If you've ever considered becoming a school governor a special event this month will give you the chance to find out about the rewarding role.
The Peterborough Governor Conference takes place at Hampton Gardens Secondary School in Hartland Avenue on Saturday, 16 June from 9.30am until 12.30pm.
It will feature key speakers including Jonathan Lewis, Peterborough City Council's Director of Education and is a unique opportunity for people to meet with existing governors to learn about the responsibilities of the role.
There is currently a shortage of school governors in Peterborough and although the role is time consuming, it offers several rewarding benefits, including learning new skills and enhancing your CV.
Along with the headteacher, governors set the future direction for a school and decide how its budget should be spent.
Governing bodies make decisions collectively on matters such as performance targets, school policies, improvement/development plans, and a school's staffing structure.
Alastair Kingsley, Chair of the Peterborough Governor Forum and Hampton Academies Trust, which runs three schools in Peterborough said: "There is a shortage of governors nationally and I think that may be because people lead such busy lives and feel they do not have the time for the role.
"However, the amount of time it takes up depends on the school and your position. For example, in the first year of being a governor you may only need to attend three or four evening meetings per term.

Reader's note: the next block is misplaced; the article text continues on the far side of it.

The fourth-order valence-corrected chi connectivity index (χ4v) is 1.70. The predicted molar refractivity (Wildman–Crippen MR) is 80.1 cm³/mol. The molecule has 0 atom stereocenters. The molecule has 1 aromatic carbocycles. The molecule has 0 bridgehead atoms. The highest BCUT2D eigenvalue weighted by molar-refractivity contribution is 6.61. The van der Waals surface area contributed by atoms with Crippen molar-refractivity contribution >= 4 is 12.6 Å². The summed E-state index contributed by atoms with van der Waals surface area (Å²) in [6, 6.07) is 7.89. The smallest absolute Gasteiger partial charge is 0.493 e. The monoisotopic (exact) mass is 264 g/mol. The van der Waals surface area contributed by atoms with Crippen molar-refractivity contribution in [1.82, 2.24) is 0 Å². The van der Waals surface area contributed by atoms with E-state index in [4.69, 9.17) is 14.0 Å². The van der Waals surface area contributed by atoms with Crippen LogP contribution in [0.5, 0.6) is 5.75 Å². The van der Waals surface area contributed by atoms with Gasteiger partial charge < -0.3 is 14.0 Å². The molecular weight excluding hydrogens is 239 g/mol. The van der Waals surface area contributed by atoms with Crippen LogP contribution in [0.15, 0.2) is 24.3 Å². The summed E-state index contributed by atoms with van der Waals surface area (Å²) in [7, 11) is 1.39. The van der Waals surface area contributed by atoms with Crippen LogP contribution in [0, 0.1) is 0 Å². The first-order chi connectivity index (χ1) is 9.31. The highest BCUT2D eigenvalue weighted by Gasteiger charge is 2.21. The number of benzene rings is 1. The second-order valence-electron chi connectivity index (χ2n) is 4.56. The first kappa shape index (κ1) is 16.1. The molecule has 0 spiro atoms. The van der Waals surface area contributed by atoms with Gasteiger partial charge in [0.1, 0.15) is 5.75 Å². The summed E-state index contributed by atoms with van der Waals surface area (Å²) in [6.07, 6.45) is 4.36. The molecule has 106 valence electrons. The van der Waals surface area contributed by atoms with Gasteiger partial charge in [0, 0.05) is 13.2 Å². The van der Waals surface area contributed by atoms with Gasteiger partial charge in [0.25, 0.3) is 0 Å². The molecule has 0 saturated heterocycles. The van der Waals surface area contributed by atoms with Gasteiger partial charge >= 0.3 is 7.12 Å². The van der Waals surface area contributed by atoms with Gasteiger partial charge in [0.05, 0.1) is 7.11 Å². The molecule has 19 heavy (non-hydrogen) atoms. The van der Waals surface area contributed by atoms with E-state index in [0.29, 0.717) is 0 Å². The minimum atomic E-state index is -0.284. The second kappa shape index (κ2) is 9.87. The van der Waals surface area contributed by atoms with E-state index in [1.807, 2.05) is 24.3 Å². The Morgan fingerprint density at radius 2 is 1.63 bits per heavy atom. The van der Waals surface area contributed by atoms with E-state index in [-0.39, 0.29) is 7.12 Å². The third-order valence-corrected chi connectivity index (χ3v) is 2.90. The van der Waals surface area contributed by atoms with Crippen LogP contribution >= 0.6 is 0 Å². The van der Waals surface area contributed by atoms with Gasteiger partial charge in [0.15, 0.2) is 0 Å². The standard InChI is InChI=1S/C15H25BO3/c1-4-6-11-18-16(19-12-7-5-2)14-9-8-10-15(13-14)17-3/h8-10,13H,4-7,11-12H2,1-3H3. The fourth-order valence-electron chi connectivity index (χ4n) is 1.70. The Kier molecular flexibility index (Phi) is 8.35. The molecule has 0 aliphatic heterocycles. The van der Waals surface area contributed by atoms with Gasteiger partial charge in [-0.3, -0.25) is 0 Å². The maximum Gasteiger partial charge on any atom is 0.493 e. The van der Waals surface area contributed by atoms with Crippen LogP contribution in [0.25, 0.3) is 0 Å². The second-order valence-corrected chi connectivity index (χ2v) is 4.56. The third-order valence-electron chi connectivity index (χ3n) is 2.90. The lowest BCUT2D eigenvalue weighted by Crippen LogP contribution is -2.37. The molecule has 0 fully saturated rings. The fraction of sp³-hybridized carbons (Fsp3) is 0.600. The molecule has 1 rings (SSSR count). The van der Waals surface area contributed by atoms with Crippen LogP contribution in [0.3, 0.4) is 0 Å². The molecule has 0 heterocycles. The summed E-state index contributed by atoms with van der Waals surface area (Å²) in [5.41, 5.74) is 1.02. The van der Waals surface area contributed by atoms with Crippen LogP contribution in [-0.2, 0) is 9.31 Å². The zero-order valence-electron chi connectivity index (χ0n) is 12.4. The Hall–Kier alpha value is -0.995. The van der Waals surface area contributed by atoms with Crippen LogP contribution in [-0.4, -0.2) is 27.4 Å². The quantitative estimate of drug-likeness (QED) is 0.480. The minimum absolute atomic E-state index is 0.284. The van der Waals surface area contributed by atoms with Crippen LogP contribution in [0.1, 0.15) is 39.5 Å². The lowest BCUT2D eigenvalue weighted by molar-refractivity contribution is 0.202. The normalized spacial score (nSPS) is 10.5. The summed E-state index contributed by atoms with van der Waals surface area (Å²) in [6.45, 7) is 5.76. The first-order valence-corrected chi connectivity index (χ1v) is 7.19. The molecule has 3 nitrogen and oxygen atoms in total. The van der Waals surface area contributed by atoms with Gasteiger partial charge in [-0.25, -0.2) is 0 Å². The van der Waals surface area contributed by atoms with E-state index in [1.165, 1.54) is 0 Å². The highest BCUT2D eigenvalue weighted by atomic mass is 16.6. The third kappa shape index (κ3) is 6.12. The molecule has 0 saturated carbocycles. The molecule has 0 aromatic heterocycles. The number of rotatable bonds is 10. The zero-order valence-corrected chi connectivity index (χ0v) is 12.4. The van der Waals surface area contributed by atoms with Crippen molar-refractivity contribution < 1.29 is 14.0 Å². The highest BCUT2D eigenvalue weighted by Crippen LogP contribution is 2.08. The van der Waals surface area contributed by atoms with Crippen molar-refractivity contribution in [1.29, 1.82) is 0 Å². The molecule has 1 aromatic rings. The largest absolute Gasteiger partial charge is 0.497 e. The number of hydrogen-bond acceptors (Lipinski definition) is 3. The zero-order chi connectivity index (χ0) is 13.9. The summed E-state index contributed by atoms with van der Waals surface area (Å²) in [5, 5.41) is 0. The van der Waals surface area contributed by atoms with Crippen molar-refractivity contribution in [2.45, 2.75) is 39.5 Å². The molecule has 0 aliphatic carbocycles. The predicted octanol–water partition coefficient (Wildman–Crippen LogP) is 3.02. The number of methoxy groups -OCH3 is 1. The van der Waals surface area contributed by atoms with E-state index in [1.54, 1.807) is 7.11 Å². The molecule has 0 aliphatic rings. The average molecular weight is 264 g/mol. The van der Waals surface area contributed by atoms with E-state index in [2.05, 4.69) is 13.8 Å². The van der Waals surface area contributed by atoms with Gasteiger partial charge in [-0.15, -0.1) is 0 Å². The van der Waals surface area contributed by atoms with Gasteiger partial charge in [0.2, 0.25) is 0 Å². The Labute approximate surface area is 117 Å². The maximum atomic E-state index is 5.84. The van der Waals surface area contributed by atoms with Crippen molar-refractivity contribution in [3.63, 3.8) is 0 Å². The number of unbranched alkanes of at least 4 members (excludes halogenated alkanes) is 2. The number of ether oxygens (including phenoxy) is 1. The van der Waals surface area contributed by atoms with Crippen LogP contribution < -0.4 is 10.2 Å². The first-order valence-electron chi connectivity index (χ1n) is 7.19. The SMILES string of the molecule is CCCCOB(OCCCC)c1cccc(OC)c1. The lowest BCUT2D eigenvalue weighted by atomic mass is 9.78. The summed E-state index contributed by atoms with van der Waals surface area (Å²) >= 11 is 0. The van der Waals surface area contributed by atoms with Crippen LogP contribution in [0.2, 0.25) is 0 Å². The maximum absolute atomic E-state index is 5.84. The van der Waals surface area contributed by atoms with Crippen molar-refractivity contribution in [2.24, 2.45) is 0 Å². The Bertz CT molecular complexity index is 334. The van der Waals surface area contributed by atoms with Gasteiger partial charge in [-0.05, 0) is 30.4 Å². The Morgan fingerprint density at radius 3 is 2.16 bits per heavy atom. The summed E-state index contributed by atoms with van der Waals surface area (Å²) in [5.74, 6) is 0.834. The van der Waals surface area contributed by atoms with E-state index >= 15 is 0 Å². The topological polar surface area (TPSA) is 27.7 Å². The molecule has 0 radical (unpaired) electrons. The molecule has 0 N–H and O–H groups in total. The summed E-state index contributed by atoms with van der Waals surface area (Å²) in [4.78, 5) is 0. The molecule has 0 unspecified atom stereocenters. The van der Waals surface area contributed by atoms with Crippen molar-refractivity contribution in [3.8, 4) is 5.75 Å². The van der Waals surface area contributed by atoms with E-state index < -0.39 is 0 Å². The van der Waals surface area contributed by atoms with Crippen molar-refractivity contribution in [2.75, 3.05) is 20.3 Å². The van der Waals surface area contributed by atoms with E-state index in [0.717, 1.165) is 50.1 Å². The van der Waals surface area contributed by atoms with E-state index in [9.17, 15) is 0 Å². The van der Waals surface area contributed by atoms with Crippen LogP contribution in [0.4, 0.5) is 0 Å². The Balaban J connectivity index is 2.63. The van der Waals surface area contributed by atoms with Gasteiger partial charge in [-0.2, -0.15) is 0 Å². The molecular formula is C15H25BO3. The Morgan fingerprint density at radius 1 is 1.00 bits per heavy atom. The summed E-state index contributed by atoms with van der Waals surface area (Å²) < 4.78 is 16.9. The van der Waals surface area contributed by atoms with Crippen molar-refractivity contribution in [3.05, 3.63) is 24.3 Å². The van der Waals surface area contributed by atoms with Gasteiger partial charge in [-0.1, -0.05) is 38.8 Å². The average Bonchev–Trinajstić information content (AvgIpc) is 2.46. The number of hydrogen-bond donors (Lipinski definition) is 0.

"The role is all about challenging and asking questions, we think of it as being a 'critical friend'. So if a school wants to do something a certain way, you can challenge that and look at different options to find the best way forward.
"You are working to put something back into a community so there's a good moral purpose and you also gain experience in aspects including finance, project management and HR which are all transferable skills.
"But I think the main benefit is working together to drive forward improvement. Seeing a school's performance rise up is a fantastic feeling."
Contrary to what people may assume, would-be governors do not need any previous school experience to do the job.
Mr Kingsley added: "There may be an assumption that you need to have been a teacher to become a governor but that's not the case. In fact, I would say only around 30 per cent of governors have a teaching background.
"As in any organisation, having a mixture of people from different backgrounds and experiences is enriching.
"We often speak to people who have really good ideas that could make a positive difference to our schools but have never thought about getting involved, well becoming a governor is a great way to do this."
Admission to the Peterborough Governor Conference is free but places must be booked in advance by visiting the Eventbrite website.
For more information about becoming a School Governor contact Peterborough Governor Services by emailing firstname.lastname@example.org or call 01733 863642.